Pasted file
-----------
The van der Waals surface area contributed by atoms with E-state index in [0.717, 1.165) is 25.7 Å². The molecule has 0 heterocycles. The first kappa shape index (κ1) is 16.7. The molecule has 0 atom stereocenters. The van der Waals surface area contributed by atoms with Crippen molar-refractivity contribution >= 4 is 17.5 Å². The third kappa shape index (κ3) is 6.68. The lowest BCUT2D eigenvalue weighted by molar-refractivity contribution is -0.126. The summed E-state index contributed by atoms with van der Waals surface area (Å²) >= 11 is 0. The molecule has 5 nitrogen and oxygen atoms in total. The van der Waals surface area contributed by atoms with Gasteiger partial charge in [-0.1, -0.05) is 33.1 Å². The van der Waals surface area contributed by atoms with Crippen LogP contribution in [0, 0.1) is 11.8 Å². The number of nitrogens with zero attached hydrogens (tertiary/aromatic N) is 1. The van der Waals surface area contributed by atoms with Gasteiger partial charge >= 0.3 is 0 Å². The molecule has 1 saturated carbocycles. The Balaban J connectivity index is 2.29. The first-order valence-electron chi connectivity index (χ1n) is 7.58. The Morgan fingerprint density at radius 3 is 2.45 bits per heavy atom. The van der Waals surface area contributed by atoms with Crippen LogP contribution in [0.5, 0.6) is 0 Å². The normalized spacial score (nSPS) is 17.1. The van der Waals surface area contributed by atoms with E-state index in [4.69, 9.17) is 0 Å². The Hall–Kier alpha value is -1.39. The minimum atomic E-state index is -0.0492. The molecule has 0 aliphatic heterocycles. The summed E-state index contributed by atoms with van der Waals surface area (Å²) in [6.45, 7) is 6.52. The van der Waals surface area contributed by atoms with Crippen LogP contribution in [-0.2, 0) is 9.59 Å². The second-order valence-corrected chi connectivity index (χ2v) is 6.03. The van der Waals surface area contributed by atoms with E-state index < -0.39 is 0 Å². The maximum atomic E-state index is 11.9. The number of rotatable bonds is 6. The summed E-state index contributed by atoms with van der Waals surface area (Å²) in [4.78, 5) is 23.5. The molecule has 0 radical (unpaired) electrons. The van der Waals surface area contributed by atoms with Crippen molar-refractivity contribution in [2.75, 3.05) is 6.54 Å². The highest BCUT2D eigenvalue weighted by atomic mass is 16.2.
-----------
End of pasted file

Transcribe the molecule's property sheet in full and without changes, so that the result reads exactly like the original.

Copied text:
The van der Waals surface area contributed by atoms with E-state index in [0.717, 1.165) is 25.7 Å². The molecule has 0 heterocycles. The first kappa shape index (κ1) is 16.7. The molecule has 0 atom stereocenters. The van der Waals surface area contributed by atoms with Crippen molar-refractivity contribution >= 4 is 17.5 Å². The third kappa shape index (κ3) is 6.68. The lowest BCUT2D eigenvalue weighted by molar-refractivity contribution is -0.126. The summed E-state index contributed by atoms with van der Waals surface area (Å²) >= 11 is 0. The molecule has 5 nitrogen and oxygen atoms in total. The van der Waals surface area contributed by atoms with Gasteiger partial charge in [-0.1, -0.05) is 33.1 Å². The van der Waals surface area contributed by atoms with Crippen LogP contribution in [0, 0.1) is 11.8 Å². The number of nitrogens with zero attached hydrogens (tertiary/aromatic N) is 1. The van der Waals surface area contributed by atoms with Gasteiger partial charge >= 0.3 is 0 Å². The molecule has 1 saturated carbocycles. The Balaban J connectivity index is 2.29. The first-order valence-electron chi connectivity index (χ1n) is 7.58. The Morgan fingerprint density at radius 3 is 2.45 bits per heavy atom. The van der Waals surface area contributed by atoms with Crippen LogP contribution in [0.5, 0.6) is 0 Å². The normalized spacial score (nSPS) is 17.1. The van der Waals surface area contributed by atoms with E-state index in [4.69, 9.17) is 0 Å². The Hall–Kier alpha value is -1.39. The minimum atomic E-state index is -0.0492. The molecule has 0 aliphatic heterocycles. The summed E-state index contributed by atoms with van der Waals surface area (Å²) in [6.45, 7) is 6.52. The van der Waals surface area contributed by atoms with Crippen LogP contribution in [-0.2, 0) is 9.59 Å². The second-order valence-corrected chi connectivity index (χ2v) is 6.03. The van der Waals surface area contributed by atoms with E-state index < -0.39 is 0 Å². The maximum atomic E-state index is 11.9. The number of rotatable bonds is 6. The summed E-state index contributed by atoms with van der Waals surface area (Å²) in [4.78, 5) is 23.5. The molecule has 0 radical (unpaired) electrons. The van der Waals surface area contributed by atoms with Crippen molar-refractivity contribution in [2.75, 3.05) is 6.54 Å². The highest BCUT2D eigenvalue weighted by atomic mass is 16.2.